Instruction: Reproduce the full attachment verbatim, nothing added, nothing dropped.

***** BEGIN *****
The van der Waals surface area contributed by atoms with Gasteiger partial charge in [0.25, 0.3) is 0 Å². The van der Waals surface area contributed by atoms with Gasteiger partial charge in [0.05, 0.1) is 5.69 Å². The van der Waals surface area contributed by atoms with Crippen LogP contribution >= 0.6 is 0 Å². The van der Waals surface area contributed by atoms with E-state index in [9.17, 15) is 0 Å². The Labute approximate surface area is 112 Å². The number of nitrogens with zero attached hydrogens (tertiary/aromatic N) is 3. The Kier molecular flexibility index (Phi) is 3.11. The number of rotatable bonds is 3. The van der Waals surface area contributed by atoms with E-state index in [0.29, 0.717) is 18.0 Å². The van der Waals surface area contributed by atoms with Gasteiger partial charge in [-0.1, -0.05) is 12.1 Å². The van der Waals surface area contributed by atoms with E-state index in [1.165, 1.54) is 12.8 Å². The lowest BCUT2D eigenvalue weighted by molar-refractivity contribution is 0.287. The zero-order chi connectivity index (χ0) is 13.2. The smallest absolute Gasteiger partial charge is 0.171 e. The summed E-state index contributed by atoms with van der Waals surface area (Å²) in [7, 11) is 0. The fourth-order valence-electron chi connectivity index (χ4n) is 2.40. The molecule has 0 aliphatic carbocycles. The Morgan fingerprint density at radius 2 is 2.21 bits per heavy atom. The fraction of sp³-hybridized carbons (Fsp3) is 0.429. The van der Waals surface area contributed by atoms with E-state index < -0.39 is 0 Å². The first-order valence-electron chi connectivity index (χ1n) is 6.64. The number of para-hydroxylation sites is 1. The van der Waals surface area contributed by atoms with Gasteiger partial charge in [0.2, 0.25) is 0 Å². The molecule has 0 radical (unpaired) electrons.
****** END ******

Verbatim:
The van der Waals surface area contributed by atoms with Gasteiger partial charge in [0.25, 0.3) is 0 Å². The van der Waals surface area contributed by atoms with Gasteiger partial charge in [0.05, 0.1) is 5.69 Å². The van der Waals surface area contributed by atoms with Crippen LogP contribution >= 0.6 is 0 Å². The van der Waals surface area contributed by atoms with E-state index in [9.17, 15) is 0 Å². The Labute approximate surface area is 112 Å². The number of nitrogens with zero attached hydrogens (tertiary/aromatic N) is 3. The Kier molecular flexibility index (Phi) is 3.11. The number of rotatable bonds is 3. The van der Waals surface area contributed by atoms with E-state index in [0.29, 0.717) is 18.0 Å². The van der Waals surface area contributed by atoms with Gasteiger partial charge in [-0.1, -0.05) is 12.1 Å². The van der Waals surface area contributed by atoms with E-state index in [1.165, 1.54) is 12.8 Å². The lowest BCUT2D eigenvalue weighted by molar-refractivity contribution is 0.287. The zero-order chi connectivity index (χ0) is 13.2. The smallest absolute Gasteiger partial charge is 0.171 e. The summed E-state index contributed by atoms with van der Waals surface area (Å²) in [7, 11) is 0. The fourth-order valence-electron chi connectivity index (χ4n) is 2.40. The molecule has 0 aliphatic carbocycles. The Morgan fingerprint density at radius 2 is 2.21 bits per heavy atom. The fraction of sp³-hybridized carbons (Fsp3) is 0.429. The van der Waals surface area contributed by atoms with E-state index < -0.39 is 0 Å². The first-order valence-electron chi connectivity index (χ1n) is 6.64. The number of para-hydroxylation sites is 1. The van der Waals surface area contributed by atoms with Gasteiger partial charge in [0.2, 0.25) is 0 Å². The molecule has 0 radical (unpaired) electrons.